CHICAGO — The Indiana Finance Authority has issued a request for qualifications from legal firms interested in serving as transaction counsel on the state’s portion of the $2.6 billion bi-state Ohio River Bridges project.
Interested firms have until noon Jan. 17 to respond to the RFQ.
The IFA issued the request last Friday in conjunction with the Indiana Department of Transportation and the Louisville and Southern Indiana Bridges Authority, the agency that likely will oversee the financing, construction and operation of the project.
The $2.6 billion Ohio River Bridges project is one of the largest transportation undertakings in the United States. It calls for two new Ohio River spans between northern Kentucky and southern Indiana, and will also reconfigure a downtown Louisville, Ky., interchange.
The two states recently reached a tentative financing agreement that has each one responsible for about $1.3 billion of the total cost.
Indiana will build the east end of the project, which includes a new bridge, a new highway link and a tunnel in eastern Jefferson County.
The selected legal firm or firms — the state could select more than one — will work with the IFA as well as INDOT and the bi-state authority in the process of planning, structuring and executing the procurement process for the East End Crossing.
In addition to helping coordinate the project, transaction counsel will be expected to help craft legislation necessary to advancing the project, according to the RFQ.
The team will also be responsible for applications for various federal programs, including loans provided by the Transportation Infrastructure Finance and Innovation Act, the private-activity bond program, tolling and pricing, special experimental project programs, and any other new federal transportation finance programs Congress may authorize.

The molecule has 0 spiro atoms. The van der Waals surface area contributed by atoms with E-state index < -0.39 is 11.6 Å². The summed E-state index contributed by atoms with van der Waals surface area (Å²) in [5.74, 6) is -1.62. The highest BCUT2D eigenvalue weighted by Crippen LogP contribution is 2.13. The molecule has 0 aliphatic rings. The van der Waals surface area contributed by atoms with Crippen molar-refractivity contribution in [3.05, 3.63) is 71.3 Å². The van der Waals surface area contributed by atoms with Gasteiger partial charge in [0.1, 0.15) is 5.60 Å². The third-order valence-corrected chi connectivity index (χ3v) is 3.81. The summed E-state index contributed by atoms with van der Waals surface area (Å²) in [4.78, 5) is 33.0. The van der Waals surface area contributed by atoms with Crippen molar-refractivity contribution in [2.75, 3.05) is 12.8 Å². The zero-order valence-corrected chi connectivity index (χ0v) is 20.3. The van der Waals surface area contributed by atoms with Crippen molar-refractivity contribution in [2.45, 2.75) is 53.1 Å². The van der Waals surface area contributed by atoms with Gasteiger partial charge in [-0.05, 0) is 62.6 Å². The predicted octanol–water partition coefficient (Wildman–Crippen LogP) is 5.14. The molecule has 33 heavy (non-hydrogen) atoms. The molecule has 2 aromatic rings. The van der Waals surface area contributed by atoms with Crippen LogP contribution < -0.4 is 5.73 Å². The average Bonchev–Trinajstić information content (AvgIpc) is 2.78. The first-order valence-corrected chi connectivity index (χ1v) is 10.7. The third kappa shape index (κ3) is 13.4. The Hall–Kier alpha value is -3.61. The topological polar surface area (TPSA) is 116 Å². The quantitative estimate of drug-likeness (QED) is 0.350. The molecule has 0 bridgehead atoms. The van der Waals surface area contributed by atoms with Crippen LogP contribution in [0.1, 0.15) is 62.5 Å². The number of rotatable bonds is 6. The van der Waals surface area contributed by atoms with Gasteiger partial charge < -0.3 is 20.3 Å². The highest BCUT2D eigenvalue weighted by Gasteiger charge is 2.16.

The states opted to split financing costs because they have different views about contracting methods.
Indiana and Kentucky both plan to use a combination of state and federal transportation funds and tolls to pay for their end of the projects.
According to Indiana’s RFQ, the state is considering an availability-payment model. Under that model the state agency makes fixed payments to the private partner regardless of revenue generated by the project.
But Indiana could still opt for the more traditional public financing method, the RFQ said.
A final financing plan for the project could come as early as the spring. The Federal Highway Administration still needs to sign off on it.
Construction is set to begin by the end of this year, with both spans set to be open by 2018.